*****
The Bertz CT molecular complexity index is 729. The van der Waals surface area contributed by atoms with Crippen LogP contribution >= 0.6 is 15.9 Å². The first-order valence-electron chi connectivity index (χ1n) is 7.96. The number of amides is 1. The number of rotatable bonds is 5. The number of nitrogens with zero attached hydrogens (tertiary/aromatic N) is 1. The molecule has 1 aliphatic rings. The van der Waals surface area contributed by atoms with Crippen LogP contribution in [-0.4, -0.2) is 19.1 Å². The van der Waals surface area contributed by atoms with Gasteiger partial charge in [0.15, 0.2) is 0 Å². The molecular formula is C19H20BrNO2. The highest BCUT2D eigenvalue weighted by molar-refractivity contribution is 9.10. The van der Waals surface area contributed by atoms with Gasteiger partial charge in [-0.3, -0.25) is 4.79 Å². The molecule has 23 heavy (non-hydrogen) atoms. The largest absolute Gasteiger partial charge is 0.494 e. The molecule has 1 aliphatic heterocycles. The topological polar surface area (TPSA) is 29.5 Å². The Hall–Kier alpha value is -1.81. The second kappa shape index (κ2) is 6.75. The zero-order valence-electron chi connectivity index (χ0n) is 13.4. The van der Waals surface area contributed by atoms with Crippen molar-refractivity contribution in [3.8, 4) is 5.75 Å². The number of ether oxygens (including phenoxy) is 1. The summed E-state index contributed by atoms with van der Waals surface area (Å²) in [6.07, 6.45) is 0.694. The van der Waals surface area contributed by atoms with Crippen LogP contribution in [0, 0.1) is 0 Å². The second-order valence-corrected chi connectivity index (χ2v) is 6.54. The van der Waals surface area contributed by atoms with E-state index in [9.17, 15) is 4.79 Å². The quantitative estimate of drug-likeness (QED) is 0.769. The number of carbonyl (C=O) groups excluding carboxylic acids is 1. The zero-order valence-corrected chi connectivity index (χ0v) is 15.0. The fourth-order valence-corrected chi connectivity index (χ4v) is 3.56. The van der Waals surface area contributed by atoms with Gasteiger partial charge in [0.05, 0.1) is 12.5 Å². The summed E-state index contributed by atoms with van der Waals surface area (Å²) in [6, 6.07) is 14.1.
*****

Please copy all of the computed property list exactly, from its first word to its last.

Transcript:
The Bertz CT molecular complexity index is 729. The van der Waals surface area contributed by atoms with Crippen LogP contribution >= 0.6 is 15.9 Å². The first-order valence-electron chi connectivity index (χ1n) is 7.96. The number of amides is 1. The number of rotatable bonds is 5. The number of nitrogens with zero attached hydrogens (tertiary/aromatic N) is 1. The molecule has 1 aliphatic rings. The van der Waals surface area contributed by atoms with Crippen LogP contribution in [-0.4, -0.2) is 19.1 Å². The van der Waals surface area contributed by atoms with Gasteiger partial charge in [0.15, 0.2) is 0 Å². The molecular formula is C19H20BrNO2. The highest BCUT2D eigenvalue weighted by molar-refractivity contribution is 9.10. The van der Waals surface area contributed by atoms with Gasteiger partial charge in [-0.3, -0.25) is 4.79 Å². The molecule has 23 heavy (non-hydrogen) atoms. The largest absolute Gasteiger partial charge is 0.494 e. The molecule has 1 aliphatic heterocycles. The topological polar surface area (TPSA) is 29.5 Å². The Hall–Kier alpha value is -1.81. The second kappa shape index (κ2) is 6.75. The zero-order valence-electron chi connectivity index (χ0n) is 13.4. The van der Waals surface area contributed by atoms with Crippen molar-refractivity contribution in [3.8, 4) is 5.75 Å². The number of ether oxygens (including phenoxy) is 1. The summed E-state index contributed by atoms with van der Waals surface area (Å²) in [6.07, 6.45) is 0.694. The van der Waals surface area contributed by atoms with Crippen LogP contribution in [0, 0.1) is 0 Å². The second-order valence-corrected chi connectivity index (χ2v) is 6.54. The van der Waals surface area contributed by atoms with E-state index in [9.17, 15) is 4.79 Å². The quantitative estimate of drug-likeness (QED) is 0.769. The number of carbonyl (C=O) groups excluding carboxylic acids is 1. The zero-order valence-corrected chi connectivity index (χ0v) is 15.0. The fourth-order valence-corrected chi connectivity index (χ4v) is 3.56. The van der Waals surface area contributed by atoms with Gasteiger partial charge in [0.05, 0.1) is 12.5 Å². The summed E-state index contributed by atoms with van der Waals surface area (Å²) in [6, 6.07) is 14.1.